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Our Favorite Stuff
Why the Empire State Building, and New York, May Never Be the Same Economy $ (Possible Paywall)
The Empire State Building has long relied on a mixture of tourists, retail businesses and office tenants to bring in revenue. But 18 months into a global pandemic, the building’s traditional income streams remain depleted. Visitors to the observation deck are down over 80% since 2019, and many office tenants are reconsidering their leases amid a shift to hybrid work. The New York Times examines what it all means for the Empire State Building and NY as a whole.
The U.S. Bureau of Labor Statistics projects there will be 11.9 million new jobs created in the next 10 years. So which occupations will see the most rapid growth? According to this graphic from Visual Capitalist, nurse practitioners, wind turbine technicians, and statisticians stand out as groups that will benefit from increased job openings.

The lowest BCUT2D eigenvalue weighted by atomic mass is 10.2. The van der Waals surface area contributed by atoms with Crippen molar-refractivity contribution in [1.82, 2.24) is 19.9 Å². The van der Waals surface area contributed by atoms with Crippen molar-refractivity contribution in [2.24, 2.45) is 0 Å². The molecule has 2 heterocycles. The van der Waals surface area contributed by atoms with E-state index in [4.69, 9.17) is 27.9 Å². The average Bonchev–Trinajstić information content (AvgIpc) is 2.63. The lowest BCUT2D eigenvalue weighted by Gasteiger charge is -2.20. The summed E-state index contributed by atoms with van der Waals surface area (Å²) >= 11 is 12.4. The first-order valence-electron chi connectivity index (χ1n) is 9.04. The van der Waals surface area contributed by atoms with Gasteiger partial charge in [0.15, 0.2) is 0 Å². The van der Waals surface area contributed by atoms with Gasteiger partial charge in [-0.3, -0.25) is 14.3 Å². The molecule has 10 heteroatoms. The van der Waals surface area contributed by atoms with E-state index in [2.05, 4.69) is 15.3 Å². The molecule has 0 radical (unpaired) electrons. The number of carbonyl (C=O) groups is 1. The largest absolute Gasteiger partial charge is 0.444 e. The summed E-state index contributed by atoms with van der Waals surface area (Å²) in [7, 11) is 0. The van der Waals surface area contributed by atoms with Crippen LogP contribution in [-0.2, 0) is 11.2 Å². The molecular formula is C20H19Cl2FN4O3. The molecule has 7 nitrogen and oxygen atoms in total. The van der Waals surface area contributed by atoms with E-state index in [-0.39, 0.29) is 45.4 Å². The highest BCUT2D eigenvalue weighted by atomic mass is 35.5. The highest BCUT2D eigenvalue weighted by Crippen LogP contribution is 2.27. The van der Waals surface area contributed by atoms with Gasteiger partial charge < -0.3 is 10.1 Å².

This summer was hot, especially at night. In cities across the United States, abnormally high nighttime temperatures were more common than ever before. The New York Times explains the concerning trend, and allows you to see how much temperatures rose in your area.
The vanishing climate archives Environment
Ice can provide important historical records about climate change, but much of it is melting due to rising temperatures. Scientists are racing against the clock to collect ice cores across the globe before they disappear. Reuters documents the scientists’ scramble to gather these long-frozen climate records.
South Carolina is considering a plan that would sweep aside dozens of homes, and potentially hundreds of people, to widen the West I-526 freeway. The project would force long-time residents of Highland Terrace and Liberty Park — predominantly Black neighborhoods in Charleston, SC — to move away. The Washington Post examines the proposal and its potential impact on the community.